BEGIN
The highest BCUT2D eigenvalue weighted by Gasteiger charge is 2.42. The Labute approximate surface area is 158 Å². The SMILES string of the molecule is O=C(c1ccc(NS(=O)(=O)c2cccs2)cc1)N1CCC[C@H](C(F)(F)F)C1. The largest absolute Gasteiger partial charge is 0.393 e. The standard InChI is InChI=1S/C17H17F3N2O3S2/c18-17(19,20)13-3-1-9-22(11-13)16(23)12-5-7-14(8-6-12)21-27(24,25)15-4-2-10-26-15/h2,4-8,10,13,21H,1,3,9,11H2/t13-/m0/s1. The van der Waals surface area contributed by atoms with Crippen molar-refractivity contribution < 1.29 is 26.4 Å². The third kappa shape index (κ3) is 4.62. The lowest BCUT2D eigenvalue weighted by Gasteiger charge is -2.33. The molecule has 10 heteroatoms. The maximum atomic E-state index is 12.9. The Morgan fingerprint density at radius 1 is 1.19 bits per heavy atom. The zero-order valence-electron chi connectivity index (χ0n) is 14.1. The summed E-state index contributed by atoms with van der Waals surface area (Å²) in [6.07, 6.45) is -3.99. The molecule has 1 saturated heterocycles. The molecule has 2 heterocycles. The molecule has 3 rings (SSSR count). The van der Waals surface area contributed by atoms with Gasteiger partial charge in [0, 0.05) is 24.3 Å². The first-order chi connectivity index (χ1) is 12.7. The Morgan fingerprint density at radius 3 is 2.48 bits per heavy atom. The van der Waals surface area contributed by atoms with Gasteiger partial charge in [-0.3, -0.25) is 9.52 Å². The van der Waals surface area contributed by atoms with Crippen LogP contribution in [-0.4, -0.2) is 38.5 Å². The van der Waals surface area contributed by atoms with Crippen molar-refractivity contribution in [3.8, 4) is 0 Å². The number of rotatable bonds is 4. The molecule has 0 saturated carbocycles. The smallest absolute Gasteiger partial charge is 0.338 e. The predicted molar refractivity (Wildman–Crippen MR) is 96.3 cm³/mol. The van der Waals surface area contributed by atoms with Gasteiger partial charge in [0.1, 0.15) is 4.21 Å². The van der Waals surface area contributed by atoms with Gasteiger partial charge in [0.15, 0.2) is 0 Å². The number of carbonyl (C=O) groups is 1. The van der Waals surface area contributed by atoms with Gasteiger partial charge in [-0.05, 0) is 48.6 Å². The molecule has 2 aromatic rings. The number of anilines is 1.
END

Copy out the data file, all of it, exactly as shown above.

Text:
The highest BCUT2D eigenvalue weighted by Gasteiger charge is 2.42. The Labute approximate surface area is 158 Å². The SMILES string of the molecule is O=C(c1ccc(NS(=O)(=O)c2cccs2)cc1)N1CCC[C@H](C(F)(F)F)C1. The largest absolute Gasteiger partial charge is 0.393 e. The standard InChI is InChI=1S/C17H17F3N2O3S2/c18-17(19,20)13-3-1-9-22(11-13)16(23)12-5-7-14(8-6-12)21-27(24,25)15-4-2-10-26-15/h2,4-8,10,13,21H,1,3,9,11H2/t13-/m0/s1. The van der Waals surface area contributed by atoms with Crippen molar-refractivity contribution < 1.29 is 26.4 Å². The third kappa shape index (κ3) is 4.62. The lowest BCUT2D eigenvalue weighted by Gasteiger charge is -2.33. The molecule has 10 heteroatoms. The maximum atomic E-state index is 12.9. The Morgan fingerprint density at radius 1 is 1.19 bits per heavy atom. The zero-order valence-electron chi connectivity index (χ0n) is 14.1. The summed E-state index contributed by atoms with van der Waals surface area (Å²) in [6.07, 6.45) is -3.99. The molecule has 1 saturated heterocycles. The molecule has 2 heterocycles. The molecule has 3 rings (SSSR count). The van der Waals surface area contributed by atoms with Gasteiger partial charge in [0, 0.05) is 24.3 Å². The first-order chi connectivity index (χ1) is 12.7. The Morgan fingerprint density at radius 3 is 2.48 bits per heavy atom. The van der Waals surface area contributed by atoms with Gasteiger partial charge in [-0.3, -0.25) is 9.52 Å². The van der Waals surface area contributed by atoms with Crippen LogP contribution in [-0.4, -0.2) is 38.5 Å². The van der Waals surface area contributed by atoms with Crippen molar-refractivity contribution in [3.8, 4) is 0 Å². The number of rotatable bonds is 4. The molecule has 0 saturated carbocycles. The smallest absolute Gasteiger partial charge is 0.338 e. The predicted molar refractivity (Wildman–Crippen MR) is 96.3 cm³/mol. The van der Waals surface area contributed by atoms with Gasteiger partial charge in [0.1, 0.15) is 4.21 Å². The van der Waals surface area contributed by atoms with Gasteiger partial charge in [0.15, 0.2) is 0 Å². The number of carbonyl (C=O) groups is 1. The van der Waals surface area contributed by atoms with Gasteiger partial charge in [-0.05, 0) is 48.6 Å². The molecule has 2 aromatic rings. The number of anilines is 1.